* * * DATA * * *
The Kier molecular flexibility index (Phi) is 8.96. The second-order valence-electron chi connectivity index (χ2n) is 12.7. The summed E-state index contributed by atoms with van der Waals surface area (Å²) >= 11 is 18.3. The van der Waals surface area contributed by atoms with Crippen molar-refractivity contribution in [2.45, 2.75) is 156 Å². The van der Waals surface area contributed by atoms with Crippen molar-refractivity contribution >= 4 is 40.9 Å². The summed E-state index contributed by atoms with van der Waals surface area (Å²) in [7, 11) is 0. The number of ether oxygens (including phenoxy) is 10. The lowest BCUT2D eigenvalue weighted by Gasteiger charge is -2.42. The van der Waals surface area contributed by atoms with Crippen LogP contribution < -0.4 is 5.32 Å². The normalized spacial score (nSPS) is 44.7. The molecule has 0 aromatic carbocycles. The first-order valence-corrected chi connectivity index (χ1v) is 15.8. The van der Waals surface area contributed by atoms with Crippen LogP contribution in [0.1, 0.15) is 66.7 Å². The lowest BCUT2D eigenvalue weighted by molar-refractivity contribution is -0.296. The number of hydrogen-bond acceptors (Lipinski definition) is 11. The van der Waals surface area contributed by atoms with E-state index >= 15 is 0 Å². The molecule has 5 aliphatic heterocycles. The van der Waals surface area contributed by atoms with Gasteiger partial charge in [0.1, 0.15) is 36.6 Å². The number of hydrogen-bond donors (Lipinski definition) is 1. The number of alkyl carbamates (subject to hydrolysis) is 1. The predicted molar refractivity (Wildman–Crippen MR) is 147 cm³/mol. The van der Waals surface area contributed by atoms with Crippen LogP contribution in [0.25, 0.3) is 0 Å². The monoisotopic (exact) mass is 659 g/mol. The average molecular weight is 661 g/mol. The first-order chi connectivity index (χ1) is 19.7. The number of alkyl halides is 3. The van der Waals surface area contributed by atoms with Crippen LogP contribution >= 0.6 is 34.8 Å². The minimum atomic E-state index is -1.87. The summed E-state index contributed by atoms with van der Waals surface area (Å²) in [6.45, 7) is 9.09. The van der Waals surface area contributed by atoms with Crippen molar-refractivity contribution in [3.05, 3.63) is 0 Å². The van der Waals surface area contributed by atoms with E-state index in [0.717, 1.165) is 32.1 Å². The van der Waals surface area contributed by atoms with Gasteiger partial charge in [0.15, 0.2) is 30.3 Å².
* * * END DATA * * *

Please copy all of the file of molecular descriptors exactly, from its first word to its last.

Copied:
The Kier molecular flexibility index (Phi) is 8.96. The second-order valence-electron chi connectivity index (χ2n) is 12.7. The summed E-state index contributed by atoms with van der Waals surface area (Å²) >= 11 is 18.3. The van der Waals surface area contributed by atoms with Crippen molar-refractivity contribution in [2.45, 2.75) is 156 Å². The van der Waals surface area contributed by atoms with Crippen molar-refractivity contribution >= 4 is 40.9 Å². The summed E-state index contributed by atoms with van der Waals surface area (Å²) in [7, 11) is 0. The number of ether oxygens (including phenoxy) is 10. The lowest BCUT2D eigenvalue weighted by Gasteiger charge is -2.42. The van der Waals surface area contributed by atoms with Crippen LogP contribution < -0.4 is 5.32 Å². The normalized spacial score (nSPS) is 44.7. The molecule has 0 aromatic carbocycles. The first-order valence-corrected chi connectivity index (χ1v) is 15.8. The van der Waals surface area contributed by atoms with Crippen LogP contribution in [0.1, 0.15) is 66.7 Å². The lowest BCUT2D eigenvalue weighted by molar-refractivity contribution is -0.296. The number of hydrogen-bond acceptors (Lipinski definition) is 11. The van der Waals surface area contributed by atoms with E-state index >= 15 is 0 Å². The molecule has 5 aliphatic heterocycles. The van der Waals surface area contributed by atoms with Gasteiger partial charge in [0.1, 0.15) is 36.6 Å². The number of hydrogen-bond donors (Lipinski definition) is 1. The number of alkyl carbamates (subject to hydrolysis) is 1. The predicted molar refractivity (Wildman–Crippen MR) is 147 cm³/mol. The van der Waals surface area contributed by atoms with Crippen LogP contribution in [0.25, 0.3) is 0 Å². The monoisotopic (exact) mass is 659 g/mol. The average molecular weight is 661 g/mol. The first-order chi connectivity index (χ1) is 19.7. The number of alkyl halides is 3. The van der Waals surface area contributed by atoms with Crippen LogP contribution >= 0.6 is 34.8 Å². The minimum atomic E-state index is -1.87. The summed E-state index contributed by atoms with van der Waals surface area (Å²) in [6.45, 7) is 9.09. The van der Waals surface area contributed by atoms with Crippen molar-refractivity contribution in [3.05, 3.63) is 0 Å². The van der Waals surface area contributed by atoms with E-state index in [0.717, 1.165) is 32.1 Å². The van der Waals surface area contributed by atoms with Gasteiger partial charge in [0.15, 0.2) is 30.3 Å².